A couple of weeks ago I walked to church on a bright, sunny, Sunday morning, along a road with perhaps one of the most beautiful views in
. As I did so, I found myself thinking back over the different churches which have played such an important part in my life since childhood. Britain
In one of my earliest posts I wrote about the way in which living among hills has been a constant thread in my life. Alongside that thread runs another, made up of a variety of usually old, often beautiful, and sometimes spectacularly-set buildings, which have found their way into my heart.
|Tockholes URC chapel|
The thread begins for me with a small, plain, Congregational chapel in the little village in which I spent most of my childhood. The building itself is not particularly old, but its past is historic. It stands on the site of one of the first Nonconformist chapels, founded in 1662 when the Act of Uniformity of that year led to the expulsion from the Church of England of over 2000 clergy, who refused to comply with the compulsory use of the Book of Common Prayer in public worship. My memories of childhood are inextricably linked with this austere little building and my mother’s parents are both buried in its churchyard.
|St Michael's Church, Trefeglwys|
|Saint Idloes Church, Llanidloes|
Twelve years later came another pearl, when I was ordained deacon and became a part-time, unpaid curate at the parish church in our local market town of Llanidloes, while still carrying on with my work as a librarian. If I had to choose which of the many churches I have known and loved is the most important to me, it would have to be Saint Idloes. It was the church where my vocation to ministry was nurtured and found expression. It was also the church where I had the joy of conducting the marriage of DD and her husband. It stands almost on the banks of the River Severn and is both beautiful and historic, and I love every stone of it.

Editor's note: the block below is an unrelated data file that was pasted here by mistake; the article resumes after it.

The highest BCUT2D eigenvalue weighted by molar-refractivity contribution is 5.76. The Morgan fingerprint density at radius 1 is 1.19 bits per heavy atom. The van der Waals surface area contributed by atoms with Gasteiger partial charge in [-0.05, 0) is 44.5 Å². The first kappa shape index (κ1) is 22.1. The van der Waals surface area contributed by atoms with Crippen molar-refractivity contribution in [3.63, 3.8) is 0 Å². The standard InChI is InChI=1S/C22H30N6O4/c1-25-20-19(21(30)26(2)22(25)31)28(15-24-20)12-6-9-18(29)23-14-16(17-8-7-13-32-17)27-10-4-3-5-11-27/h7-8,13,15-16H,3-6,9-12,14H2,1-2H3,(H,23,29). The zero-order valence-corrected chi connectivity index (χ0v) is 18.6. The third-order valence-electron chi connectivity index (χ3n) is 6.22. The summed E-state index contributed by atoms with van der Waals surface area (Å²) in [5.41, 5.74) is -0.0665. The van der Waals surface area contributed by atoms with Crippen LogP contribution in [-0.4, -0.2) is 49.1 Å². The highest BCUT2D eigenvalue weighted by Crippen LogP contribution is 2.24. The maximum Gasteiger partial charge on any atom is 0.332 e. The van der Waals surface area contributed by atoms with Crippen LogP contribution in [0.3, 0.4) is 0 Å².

|Saint Llonio's Church, Llandinam|
After thirteen happy years here I travelled downstream to another lovely village, when I went into full-time ministry and was appointed Vicar of three small country parishes, including the one where I had been confirmed. DH and I moved into the Vicarage, from where we could look across at the spur of land on which the parish church stands, high above the
Severn in its cradle of hills. I have worshipped in many churches, but this is the only one where I have had to stop halfway up the steep path to catch my breath, only to have it taken away again when I turned round to look at the view. My third church was a tiny, simple building in a small hamlet, where the old rectory was probably bigger than the church itself, but where the equally tiny congregation was loyal and enthusiastic.
|Saint Gwrhai's Church, Penstrowed.|
|St Michael and All Angels, Fringford|
My subsequent move to a group of parishes in Oxford Diocese brought a complete change of scenery and a new historic link, not with a monastery or a Celtic saint or two, but with a writer whose work recently found great popularity, when it was dramatised for TV. For three years DH and I lived in Fringford, immortalised as Candleford Green by the locally-born author Flora Thompson, whose memories of her childhood in late 19th century rural Oxfordshire were captured so beautifully in her trilogy Lark Rise to Candleford.
Since my retirement four years ago, we have been back in Mid-Wales, where I can again worship in the local churches which have played such an important role in my life. When in
Scotland I worship at the parish church in Tongue, where the view from the church gate encompasses both mountains and water, or sometimes at the little church overlooking the sea at Melness, the most northerly still-used church building in mainland . In Britain I often attend the local RC church in the village on the hill above our cottage, a church which, like many in the area, had to be rebuilt after being totally destroyed in World War Two. History again, but of a very different kind. France
|St Andrew's Church, Tongue|
|The church at Juvigny-le-Tertre|
So many churches, so many pearls on the thread of my life.